Fisheries must take new look at coho
A federal judge Tuesday smacked down an attempt by Oregon and the federal government to keep the Oregon coast coho salmon off the endangered species list.
U.S. District Judge Garr King sided with a magistrate who earlier ruled that state and federal agencies ignored the best available science on what's happening to the coho and made it sound as if the species has a rosier future than it really does.
King's decision means the National Marine Fisheries Service gets two months to reconsider the coho's status and issue a new decision on whether the species deserves protection under the federal Endangered Species Act
Such federal protection for the fish could slow logging and other development along coastal rivers and streams where the coho spawns. It would also derail an unusual agreement between Gov. Ted Kulongoski and the Bush administration that aimed to leave the coastal coho in the state's hands.
They billed the deal as a model partnership between state and federal authorities to rebuild a troubled species without resorting to rigid endangered species restrictions.
It grew out of former Gov. John Kitzhaber's Oregon Plan for Salmon and Watersheds, a state initiative that sought to keep coho off the endangered list. The plan restricted coho fishing and encouraged loggers and others to help repair damaged salmon habitat.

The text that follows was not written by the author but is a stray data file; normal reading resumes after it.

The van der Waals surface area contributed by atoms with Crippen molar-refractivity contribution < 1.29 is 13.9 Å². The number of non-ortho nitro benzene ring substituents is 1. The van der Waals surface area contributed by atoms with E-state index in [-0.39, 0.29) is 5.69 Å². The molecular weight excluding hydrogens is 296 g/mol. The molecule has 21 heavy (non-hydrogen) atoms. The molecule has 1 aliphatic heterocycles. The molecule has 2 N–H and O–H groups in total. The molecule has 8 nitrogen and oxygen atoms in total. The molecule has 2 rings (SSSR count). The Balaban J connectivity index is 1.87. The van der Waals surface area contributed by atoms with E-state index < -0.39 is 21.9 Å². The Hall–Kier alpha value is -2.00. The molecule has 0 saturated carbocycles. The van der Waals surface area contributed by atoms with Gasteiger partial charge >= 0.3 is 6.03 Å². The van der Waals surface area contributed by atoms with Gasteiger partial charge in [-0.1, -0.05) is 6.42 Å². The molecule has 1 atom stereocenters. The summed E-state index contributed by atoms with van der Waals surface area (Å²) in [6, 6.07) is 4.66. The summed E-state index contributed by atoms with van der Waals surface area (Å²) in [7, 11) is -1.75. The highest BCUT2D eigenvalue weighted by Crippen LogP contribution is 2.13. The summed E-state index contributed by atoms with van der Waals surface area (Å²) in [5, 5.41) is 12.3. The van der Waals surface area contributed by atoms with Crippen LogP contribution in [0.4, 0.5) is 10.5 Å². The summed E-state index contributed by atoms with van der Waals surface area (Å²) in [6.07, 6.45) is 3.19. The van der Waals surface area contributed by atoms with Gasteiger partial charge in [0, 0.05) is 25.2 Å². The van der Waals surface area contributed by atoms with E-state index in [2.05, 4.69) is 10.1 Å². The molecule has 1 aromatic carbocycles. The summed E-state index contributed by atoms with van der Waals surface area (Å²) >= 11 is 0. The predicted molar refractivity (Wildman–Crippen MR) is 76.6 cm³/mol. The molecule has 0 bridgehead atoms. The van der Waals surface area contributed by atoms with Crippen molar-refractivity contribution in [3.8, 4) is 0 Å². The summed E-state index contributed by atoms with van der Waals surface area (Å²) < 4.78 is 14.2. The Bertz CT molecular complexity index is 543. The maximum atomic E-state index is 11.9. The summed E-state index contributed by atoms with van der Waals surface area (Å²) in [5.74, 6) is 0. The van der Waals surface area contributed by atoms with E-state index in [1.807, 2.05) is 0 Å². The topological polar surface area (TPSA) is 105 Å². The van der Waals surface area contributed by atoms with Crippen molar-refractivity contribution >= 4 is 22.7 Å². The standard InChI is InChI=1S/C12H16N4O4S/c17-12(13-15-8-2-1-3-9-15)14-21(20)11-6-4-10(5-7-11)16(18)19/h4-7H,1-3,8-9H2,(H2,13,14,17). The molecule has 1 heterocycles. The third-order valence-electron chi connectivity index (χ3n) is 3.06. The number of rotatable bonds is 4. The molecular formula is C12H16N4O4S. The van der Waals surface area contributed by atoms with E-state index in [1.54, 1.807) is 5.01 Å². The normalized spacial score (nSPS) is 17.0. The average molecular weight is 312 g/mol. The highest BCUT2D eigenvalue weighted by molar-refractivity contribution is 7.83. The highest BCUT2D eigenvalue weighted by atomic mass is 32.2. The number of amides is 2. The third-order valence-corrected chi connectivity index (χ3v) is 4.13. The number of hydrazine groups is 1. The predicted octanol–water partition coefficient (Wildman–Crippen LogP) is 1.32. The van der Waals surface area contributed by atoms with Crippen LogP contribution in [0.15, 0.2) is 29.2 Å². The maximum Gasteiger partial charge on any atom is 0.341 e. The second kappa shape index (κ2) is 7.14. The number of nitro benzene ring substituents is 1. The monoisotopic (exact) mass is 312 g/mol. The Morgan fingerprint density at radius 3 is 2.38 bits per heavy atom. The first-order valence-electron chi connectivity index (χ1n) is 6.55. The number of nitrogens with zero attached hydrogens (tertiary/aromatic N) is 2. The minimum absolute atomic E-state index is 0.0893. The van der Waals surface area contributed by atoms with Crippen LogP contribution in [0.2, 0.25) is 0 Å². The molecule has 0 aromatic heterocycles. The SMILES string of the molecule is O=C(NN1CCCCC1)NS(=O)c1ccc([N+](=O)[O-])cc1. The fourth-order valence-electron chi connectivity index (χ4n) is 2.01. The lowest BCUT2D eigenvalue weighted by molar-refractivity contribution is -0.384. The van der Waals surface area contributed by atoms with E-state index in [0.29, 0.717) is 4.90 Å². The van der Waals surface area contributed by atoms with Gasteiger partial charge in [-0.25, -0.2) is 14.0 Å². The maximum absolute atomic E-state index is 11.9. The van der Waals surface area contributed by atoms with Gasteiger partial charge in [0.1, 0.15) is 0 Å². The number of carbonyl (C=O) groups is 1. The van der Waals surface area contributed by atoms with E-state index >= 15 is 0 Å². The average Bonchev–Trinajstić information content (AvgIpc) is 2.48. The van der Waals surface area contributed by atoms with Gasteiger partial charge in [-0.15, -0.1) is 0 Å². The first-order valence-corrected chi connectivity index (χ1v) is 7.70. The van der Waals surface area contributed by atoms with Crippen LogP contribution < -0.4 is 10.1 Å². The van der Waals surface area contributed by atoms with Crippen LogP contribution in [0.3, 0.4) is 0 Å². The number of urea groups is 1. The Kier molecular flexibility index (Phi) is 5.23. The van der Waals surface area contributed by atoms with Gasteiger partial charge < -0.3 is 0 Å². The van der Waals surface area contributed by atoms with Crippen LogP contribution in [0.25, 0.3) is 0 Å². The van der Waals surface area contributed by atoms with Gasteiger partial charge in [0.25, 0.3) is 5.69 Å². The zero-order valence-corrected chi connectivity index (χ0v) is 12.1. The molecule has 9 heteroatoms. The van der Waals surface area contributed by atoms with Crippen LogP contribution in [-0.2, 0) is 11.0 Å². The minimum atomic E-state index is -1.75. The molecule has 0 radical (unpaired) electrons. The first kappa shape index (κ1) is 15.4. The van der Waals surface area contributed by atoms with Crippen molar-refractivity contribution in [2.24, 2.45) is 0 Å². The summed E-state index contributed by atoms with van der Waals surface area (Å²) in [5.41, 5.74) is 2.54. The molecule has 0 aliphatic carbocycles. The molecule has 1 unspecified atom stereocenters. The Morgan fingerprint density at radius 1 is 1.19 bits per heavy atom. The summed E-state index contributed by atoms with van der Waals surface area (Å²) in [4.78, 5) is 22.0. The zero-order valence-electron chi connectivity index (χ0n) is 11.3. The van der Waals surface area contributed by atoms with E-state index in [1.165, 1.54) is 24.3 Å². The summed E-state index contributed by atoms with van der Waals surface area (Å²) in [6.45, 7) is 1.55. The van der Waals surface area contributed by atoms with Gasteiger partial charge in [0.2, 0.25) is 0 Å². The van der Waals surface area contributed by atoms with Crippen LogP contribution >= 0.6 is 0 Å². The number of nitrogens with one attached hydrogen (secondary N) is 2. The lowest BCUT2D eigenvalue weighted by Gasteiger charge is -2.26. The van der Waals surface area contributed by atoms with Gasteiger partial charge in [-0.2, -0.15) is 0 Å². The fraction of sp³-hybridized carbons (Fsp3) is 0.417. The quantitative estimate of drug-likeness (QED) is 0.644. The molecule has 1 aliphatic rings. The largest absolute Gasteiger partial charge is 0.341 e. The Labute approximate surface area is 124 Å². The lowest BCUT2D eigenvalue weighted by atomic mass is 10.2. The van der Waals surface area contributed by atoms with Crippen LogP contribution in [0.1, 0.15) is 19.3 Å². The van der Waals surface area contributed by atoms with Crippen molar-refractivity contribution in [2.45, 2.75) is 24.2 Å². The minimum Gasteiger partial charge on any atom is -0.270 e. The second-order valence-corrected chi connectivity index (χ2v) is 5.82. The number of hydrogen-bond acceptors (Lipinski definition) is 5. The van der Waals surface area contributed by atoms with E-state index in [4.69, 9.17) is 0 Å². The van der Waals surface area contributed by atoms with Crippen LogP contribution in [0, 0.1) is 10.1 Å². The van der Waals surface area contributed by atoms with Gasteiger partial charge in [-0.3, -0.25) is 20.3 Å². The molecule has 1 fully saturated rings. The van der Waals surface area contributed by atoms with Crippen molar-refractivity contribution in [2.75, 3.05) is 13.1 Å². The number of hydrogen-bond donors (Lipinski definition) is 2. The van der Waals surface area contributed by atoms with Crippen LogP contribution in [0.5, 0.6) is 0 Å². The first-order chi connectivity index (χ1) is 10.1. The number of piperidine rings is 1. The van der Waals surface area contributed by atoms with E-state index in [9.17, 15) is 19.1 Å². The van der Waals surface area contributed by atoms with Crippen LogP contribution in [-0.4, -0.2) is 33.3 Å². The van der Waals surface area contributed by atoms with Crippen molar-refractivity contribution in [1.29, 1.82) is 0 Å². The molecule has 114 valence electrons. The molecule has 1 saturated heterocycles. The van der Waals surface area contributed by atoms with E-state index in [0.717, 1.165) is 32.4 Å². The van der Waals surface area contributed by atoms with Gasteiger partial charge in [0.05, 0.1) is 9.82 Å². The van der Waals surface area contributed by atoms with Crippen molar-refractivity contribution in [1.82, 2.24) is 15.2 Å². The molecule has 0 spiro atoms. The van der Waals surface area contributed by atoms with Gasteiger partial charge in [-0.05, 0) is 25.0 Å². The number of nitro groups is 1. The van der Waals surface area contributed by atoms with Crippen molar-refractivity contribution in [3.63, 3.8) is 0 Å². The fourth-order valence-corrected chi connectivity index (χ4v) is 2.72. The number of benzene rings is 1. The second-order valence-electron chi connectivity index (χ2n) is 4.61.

More than a million coho once filled coastal rivers and streams, but the species has since declined to a small fraction of those historic numbers.
The National Marine Fisheries Service decided last year that the Oregon coast coho did not need federal protection, based in part on an analysis by Oregon biologists who concluded coho are more resilient than earlier thought.
The state's analysis hinged on a novel theory that coho fare better when their numbers fall to low levels. But that idea was soundly criticized by federal fisheries scientists who said small populations face higher risk of extinction and concluded Oregon's argument "does not pass the red face test."
They said Oregon's analysis cited data from specific streams in years that supported its argument but omitted data from other years.
Several fishing and environmental groups also took issue with the argument and sued.
In July, U.S. Magistrate Judge Janice M. Stewart sided with those groups, finding serious flaws in Oregon's argument and the federal decision to leave Oregon coast coho off the endangered list.
She said it did not consider the best available science.
Since Stewart was a magistrate, not a district judge, her ruling was in the form of a recommendation. It required approval from a judge such as King. King gave that approval Tuesday, even though state and federal attorneys urged him not to.
King gave the federal government 60 days to redo its listing decision for the coho based on the best available science. The government could still appeal King's decision, though.
Brian Gorman, a spokesman for the National Marine Fisheries Service, said Tuesday that the government had not decided whether to appeal.
Michael Milstein: 503-294-7689; michaelmilstein@ news.oregonian.com